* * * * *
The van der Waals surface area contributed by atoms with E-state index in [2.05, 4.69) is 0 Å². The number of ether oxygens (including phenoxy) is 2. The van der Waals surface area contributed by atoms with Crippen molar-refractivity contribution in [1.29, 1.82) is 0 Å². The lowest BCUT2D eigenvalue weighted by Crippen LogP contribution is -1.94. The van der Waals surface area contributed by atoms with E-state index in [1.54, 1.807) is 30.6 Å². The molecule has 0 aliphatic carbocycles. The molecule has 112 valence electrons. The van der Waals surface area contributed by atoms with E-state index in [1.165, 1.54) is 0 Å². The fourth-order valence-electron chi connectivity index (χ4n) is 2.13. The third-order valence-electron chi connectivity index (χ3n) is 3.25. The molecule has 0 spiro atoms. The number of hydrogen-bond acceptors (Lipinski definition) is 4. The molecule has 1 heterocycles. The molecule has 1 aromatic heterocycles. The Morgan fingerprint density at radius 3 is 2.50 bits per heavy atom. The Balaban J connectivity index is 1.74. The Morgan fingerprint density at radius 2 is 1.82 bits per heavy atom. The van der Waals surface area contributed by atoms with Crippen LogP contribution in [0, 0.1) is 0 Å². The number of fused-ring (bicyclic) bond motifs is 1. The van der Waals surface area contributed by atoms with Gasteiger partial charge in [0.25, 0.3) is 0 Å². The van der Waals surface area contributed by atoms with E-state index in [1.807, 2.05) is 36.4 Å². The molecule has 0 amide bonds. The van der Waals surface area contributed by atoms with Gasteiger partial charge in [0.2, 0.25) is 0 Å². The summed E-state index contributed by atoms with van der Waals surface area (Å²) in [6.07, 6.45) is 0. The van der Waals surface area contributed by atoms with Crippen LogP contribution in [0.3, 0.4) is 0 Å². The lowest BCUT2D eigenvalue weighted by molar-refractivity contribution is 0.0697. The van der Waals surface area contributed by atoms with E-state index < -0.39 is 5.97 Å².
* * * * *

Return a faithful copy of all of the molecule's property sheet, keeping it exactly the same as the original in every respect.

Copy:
The van der Waals surface area contributed by atoms with E-state index in [2.05, 4.69) is 0 Å². The number of ether oxygens (including phenoxy) is 2. The van der Waals surface area contributed by atoms with Crippen molar-refractivity contribution in [1.29, 1.82) is 0 Å². The lowest BCUT2D eigenvalue weighted by Crippen LogP contribution is -1.94. The van der Waals surface area contributed by atoms with E-state index in [1.54, 1.807) is 30.6 Å². The molecule has 0 aliphatic carbocycles. The molecule has 112 valence electrons. The van der Waals surface area contributed by atoms with E-state index in [1.165, 1.54) is 0 Å². The fourth-order valence-electron chi connectivity index (χ4n) is 2.13. The third-order valence-electron chi connectivity index (χ3n) is 3.25. The molecule has 0 spiro atoms. The number of hydrogen-bond acceptors (Lipinski definition) is 4. The molecule has 1 heterocycles. The molecule has 1 aromatic heterocycles. The Morgan fingerprint density at radius 3 is 2.50 bits per heavy atom. The Balaban J connectivity index is 1.74. The Morgan fingerprint density at radius 2 is 1.82 bits per heavy atom. The van der Waals surface area contributed by atoms with Crippen LogP contribution in [0, 0.1) is 0 Å². The number of fused-ring (bicyclic) bond motifs is 1. The van der Waals surface area contributed by atoms with Gasteiger partial charge in [0.25, 0.3) is 0 Å². The van der Waals surface area contributed by atoms with E-state index in [1.807, 2.05) is 36.4 Å². The molecule has 0 amide bonds. The van der Waals surface area contributed by atoms with Gasteiger partial charge in [0.2, 0.25) is 0 Å². The summed E-state index contributed by atoms with van der Waals surface area (Å²) in [6.07, 6.45) is 0. The van der Waals surface area contributed by atoms with Crippen LogP contribution in [0.3, 0.4) is 0 Å². The lowest BCUT2D eigenvalue weighted by molar-refractivity contribution is 0.0697. The van der Waals surface area contributed by atoms with E-state index < -0.39 is 5.97 Å².